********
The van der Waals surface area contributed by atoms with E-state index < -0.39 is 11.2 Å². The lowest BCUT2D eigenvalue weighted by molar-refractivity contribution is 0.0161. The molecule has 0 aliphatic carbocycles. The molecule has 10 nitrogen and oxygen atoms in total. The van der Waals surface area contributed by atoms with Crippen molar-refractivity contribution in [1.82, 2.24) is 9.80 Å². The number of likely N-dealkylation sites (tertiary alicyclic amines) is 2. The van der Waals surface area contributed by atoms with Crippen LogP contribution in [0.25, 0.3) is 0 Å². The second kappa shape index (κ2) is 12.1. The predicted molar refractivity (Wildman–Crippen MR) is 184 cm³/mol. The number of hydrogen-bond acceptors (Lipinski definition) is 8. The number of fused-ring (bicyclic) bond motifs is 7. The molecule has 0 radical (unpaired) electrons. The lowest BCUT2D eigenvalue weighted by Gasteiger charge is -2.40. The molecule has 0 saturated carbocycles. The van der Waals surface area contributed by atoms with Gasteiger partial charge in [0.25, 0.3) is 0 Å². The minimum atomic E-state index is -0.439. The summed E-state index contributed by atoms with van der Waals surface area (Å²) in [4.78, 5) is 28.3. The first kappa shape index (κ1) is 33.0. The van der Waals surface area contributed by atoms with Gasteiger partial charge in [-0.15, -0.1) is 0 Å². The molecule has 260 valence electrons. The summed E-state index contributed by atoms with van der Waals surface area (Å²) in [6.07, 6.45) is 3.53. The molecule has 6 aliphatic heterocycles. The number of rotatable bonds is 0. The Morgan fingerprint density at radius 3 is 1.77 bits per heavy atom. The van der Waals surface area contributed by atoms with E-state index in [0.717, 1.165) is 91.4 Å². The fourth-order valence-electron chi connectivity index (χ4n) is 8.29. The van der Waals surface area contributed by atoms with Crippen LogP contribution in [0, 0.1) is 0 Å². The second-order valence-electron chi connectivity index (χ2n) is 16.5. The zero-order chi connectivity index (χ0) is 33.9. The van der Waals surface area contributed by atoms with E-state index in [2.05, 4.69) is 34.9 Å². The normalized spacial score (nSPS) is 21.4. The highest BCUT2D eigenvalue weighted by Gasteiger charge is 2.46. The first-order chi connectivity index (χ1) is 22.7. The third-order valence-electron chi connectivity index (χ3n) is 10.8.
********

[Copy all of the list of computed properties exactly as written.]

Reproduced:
The van der Waals surface area contributed by atoms with E-state index < -0.39 is 11.2 Å². The lowest BCUT2D eigenvalue weighted by molar-refractivity contribution is 0.0161. The molecule has 0 aliphatic carbocycles. The molecule has 10 nitrogen and oxygen atoms in total. The van der Waals surface area contributed by atoms with Crippen molar-refractivity contribution in [1.82, 2.24) is 9.80 Å². The number of likely N-dealkylation sites (tertiary alicyclic amines) is 2. The van der Waals surface area contributed by atoms with Crippen LogP contribution in [0.25, 0.3) is 0 Å². The second kappa shape index (κ2) is 12.1. The predicted molar refractivity (Wildman–Crippen MR) is 184 cm³/mol. The number of hydrogen-bond acceptors (Lipinski definition) is 8. The number of fused-ring (bicyclic) bond motifs is 7. The molecule has 0 radical (unpaired) electrons. The lowest BCUT2D eigenvalue weighted by Gasteiger charge is -2.40. The molecule has 0 saturated carbocycles. The van der Waals surface area contributed by atoms with Gasteiger partial charge in [0.25, 0.3) is 0 Å². The minimum atomic E-state index is -0.439. The summed E-state index contributed by atoms with van der Waals surface area (Å²) in [4.78, 5) is 28.3. The first kappa shape index (κ1) is 33.0. The van der Waals surface area contributed by atoms with Gasteiger partial charge in [-0.15, -0.1) is 0 Å². The molecule has 260 valence electrons. The summed E-state index contributed by atoms with van der Waals surface area (Å²) in [6.07, 6.45) is 3.53. The molecule has 6 aliphatic heterocycles. The number of rotatable bonds is 0. The Morgan fingerprint density at radius 3 is 1.77 bits per heavy atom. The van der Waals surface area contributed by atoms with E-state index in [0.717, 1.165) is 91.4 Å². The fourth-order valence-electron chi connectivity index (χ4n) is 8.29. The van der Waals surface area contributed by atoms with Crippen LogP contribution in [0, 0.1) is 0 Å². The second-order valence-electron chi connectivity index (χ2n) is 16.5. The zero-order chi connectivity index (χ0) is 33.9. The van der Waals surface area contributed by atoms with E-state index in [2.05, 4.69) is 34.9 Å². The normalized spacial score (nSPS) is 21.4. The highest BCUT2D eigenvalue weighted by Gasteiger charge is 2.46. The first-order chi connectivity index (χ1) is 22.7. The third-order valence-electron chi connectivity index (χ3n) is 10.8.